CIS 199

CRN: 42382

June 25 – July 8

Mon-Thur 11 – 12:20

About Kelli Matthews

About Nargus Oskui

Portland Portfolio Reviewers Needed!

Are you a communications professional? Have at least a couple of years of experience under your belt? Want to hang out with our super smart undergrads for a day giving them your expert advice and helping guide their path toward a fruitful career?

Join us as a portfolio reviewer for our Winter term portfolio reviews, scheduled at the Turnbull Center on Friday, March 9th from 9am-5pm.

We need reviewers who can commit to either a morning shift (9-noon), and afternoon shift (1-5) or the whole live long day. Lunch will be provided.

If you’re not familiar with the reviews, here’s the scoop:

The PR Portfolio Reviews are designed to serve as a trial for about-to-graduate Public Relations Majors from the University of Oregon embarking on the search for their first professional job. These students have the opportunity to present key projects and receive valuable feedback from PR professionals on their class work, capstone course client work, internships and professional projects. Reviewers provide an evaluation on individual presentation styles, comments on the portfolio and offer ideas for improvement.

Each reviewer will participate on a panel with two or three professional peers. Each panel will, in turn, see one student per hour over the course of the review process.

Review appointments are 50 minutes long (with 10 minutes of flex time between each appointment). Students provide their panel with a 5 to 10 minute opportunity to review the portfolio, then students will present their portfolio for about 20 minutes. Following the presentation, students leave the room and the reviewers have an opportunity to discuss feedback they would like to give. Students return to the conference room and have the chance to engage with reviewers to learn how they can improve the presentation, the portfolio or both. Reviewers complete an evaluation form during the course of the review.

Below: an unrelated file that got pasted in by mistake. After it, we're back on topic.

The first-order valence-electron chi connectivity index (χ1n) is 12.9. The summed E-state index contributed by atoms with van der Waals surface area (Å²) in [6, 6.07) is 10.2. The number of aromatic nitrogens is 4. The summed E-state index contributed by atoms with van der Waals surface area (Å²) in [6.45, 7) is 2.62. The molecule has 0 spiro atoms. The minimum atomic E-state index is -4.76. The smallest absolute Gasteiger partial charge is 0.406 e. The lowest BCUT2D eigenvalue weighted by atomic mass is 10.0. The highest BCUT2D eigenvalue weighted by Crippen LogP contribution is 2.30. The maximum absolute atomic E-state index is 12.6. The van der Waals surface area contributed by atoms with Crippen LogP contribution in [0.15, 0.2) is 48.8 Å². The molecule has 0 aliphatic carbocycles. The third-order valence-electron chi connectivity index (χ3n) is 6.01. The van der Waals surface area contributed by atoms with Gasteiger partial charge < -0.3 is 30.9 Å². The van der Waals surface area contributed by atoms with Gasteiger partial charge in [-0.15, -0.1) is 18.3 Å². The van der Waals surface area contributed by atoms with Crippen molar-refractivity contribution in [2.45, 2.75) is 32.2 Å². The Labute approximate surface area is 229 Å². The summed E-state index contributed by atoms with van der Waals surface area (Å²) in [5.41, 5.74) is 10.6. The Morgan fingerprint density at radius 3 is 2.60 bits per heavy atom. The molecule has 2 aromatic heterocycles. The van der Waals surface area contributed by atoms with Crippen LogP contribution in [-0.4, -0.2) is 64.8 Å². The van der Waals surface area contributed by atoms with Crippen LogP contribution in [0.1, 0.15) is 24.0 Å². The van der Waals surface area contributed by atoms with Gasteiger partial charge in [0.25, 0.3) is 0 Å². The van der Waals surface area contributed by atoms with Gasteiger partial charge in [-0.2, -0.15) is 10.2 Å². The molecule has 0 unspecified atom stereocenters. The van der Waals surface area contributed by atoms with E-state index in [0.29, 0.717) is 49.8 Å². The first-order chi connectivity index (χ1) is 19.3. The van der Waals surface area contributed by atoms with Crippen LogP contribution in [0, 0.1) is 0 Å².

Thanks for considering! Email me at: kmatthew@uoregon.edu.

Following my Heart, Sharing My Philosophy

Today I formally accepted a full-time instructor position at the University of Oregon in the School of Journalism and Communication. What, you say? You thought I already did that? Not quite. For the last six years, I’ve been an adjunct instructor. Full time, yes, but not permanent.

Tactically, the position won’t be much different. Philosophically, it’s a world away. But accepting this position is really putting a stake in the ground – this is who I am and where my priorities lie. I will still do consulting and speaking and Verve lives on. But this position marks an important milestone for me and one that I’m pretty excited about.

Thanks to many, many people who have supported me, trusted me, pushed me, challenged me and helped me get here.